Today I want to share the post I wrote about this book for my other blog, The Children's War, simply because I found this to be such an enchanting novel.
When young Otto goes missing in a German forest during a game of Hide and Seek, he meets three princesses, sisters named Eins, Zwei and Drei (One, Two and Three). The sisters were brought to a witch by a midwife after their father, the king, rejected them for not being the son he wanted. Now, they have been cursed by the witch to live in a small clearing, unable to leave until they save a soul from death's door. The sister's hope comes from the prophecy each were given by the midwife when she left them with the witch: "Your fate is not yet sealed/ Even in the darkest night/ a star will shine/ a bell will chime/ a path will be revealed."
As an adult, Otto becomes a master harmonica maker, but when one of them is destroyed in an important order for 13 harmonica's, he decides to include the one that each of the sisters had played. One the bottom of the harmonica, he paints the letter M.
The story skips now to Germany in 1933, just as Hitler comes to power. For 12 year old Friedrich Schmidt, life is hard. Not only was he born with half is face covered in a wine colored birthmark, and Friedrich can hear music in his head and has an uncontrollable need to conduct it, making his a target of the other kids and earning him the name Monster Boy. A loner, Friedrich finds the M marked harmonica in an abandoned factory. The music from it is like no other he has ever heard before. After his father is arrested and sent to Dachau, Friedrich becomes a target of the Nazis despite the fact that his sister is an important member of the Hitler Youth's League of German Girls. Though he is about to audition for the music conservatory and realize his dream of conducting, Friedrich realizes he must try to free his father and escape Germany.
The story skips two years to an orphanage in 1935 Pennsylvania. Mike Flannery and his younger brother Frankie are adopted by Mrs. Sturbridge's lawyer Mr. Howard on the spot when it turns out that they can play piano beautifully. The adoption is done to meet the requirements of the will left by Mrs. Sturbridge's father. But when Mike learns that Mrs. Sturbridge is planning on have the adoption reversed, he makes a deal with her. If her keeps Frankie, he will audition for a travelling harmonica troupe of young kids. After all, he has a harmonica marked with an M that makes an especially beautiful sound.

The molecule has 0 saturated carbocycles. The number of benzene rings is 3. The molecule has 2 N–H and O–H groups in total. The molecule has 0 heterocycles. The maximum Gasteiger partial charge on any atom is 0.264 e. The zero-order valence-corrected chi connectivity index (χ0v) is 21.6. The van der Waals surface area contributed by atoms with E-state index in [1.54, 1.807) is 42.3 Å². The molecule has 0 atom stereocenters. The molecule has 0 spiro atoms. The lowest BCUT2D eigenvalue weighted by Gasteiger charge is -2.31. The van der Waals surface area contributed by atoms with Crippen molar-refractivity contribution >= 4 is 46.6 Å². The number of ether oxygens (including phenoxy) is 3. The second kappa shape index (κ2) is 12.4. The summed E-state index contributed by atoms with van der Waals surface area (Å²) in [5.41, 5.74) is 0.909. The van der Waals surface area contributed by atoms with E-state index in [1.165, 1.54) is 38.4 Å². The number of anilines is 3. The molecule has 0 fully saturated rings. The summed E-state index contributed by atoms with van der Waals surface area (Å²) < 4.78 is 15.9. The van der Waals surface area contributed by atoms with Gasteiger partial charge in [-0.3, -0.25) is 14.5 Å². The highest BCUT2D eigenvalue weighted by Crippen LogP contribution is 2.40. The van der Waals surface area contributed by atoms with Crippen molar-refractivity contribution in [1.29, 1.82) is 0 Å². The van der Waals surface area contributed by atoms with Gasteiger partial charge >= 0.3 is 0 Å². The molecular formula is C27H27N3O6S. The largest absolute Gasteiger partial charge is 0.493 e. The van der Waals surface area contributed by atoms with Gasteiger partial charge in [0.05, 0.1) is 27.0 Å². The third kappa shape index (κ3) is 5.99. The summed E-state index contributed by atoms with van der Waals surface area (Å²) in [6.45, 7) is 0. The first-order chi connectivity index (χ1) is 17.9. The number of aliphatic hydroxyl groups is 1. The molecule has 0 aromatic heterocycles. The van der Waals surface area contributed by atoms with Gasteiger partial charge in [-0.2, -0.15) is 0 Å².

The story jumps to California in 1942. Japanese Americans have just been rounded up and sent to internment camps. For Ivy Lopez and her parents, that means a job and the possibility of owning land, having a permanent home and never needing to move from job to job. Her father new job is caring for the house and land of an interned family, the Yamamotos, whose oldest son is serving in the army. Ivy, who has come into possession of a harmonica marked with and M that makes an especially beautiful sound from her old school, is excited to join the orchestra in her new school, until she discovers that the Mexican American students don't attend the main school, going to a ramshackle annex instead.
Three different stories bound together in space and time by one harmonica marked with an M but how do their destiny's connect? Ryan ends each story with a cliffhanger, but it all comes together in the end. In the meantime, she shows the reader how music can be a sustaining force even in the most difficult times. Each of the characters must deal with situations that are rife with hate, suspicion and intolerance to suffering for those who are different and helpless in some way.
Ryan uses the technique of a Rahmenerzählung, framing the three stories with the story of Otto and the fairytale story of the three sisters, giving it a nice magical element. Ryan holds the reader in suspense about every one's destiny and how they connect until the very end, but it is a delicious kind of suspense.
Echo is an enchanting novel that carries a message of hope, even throughout the scary parts, but readers should still read it with a willing suspension of disbelief to really get appreciate the entire story.
This book is recommended for readers age 10+
This book was borrowed from the NYPL (but I liked it so much, I've decided I need to buy a copy for my personal library)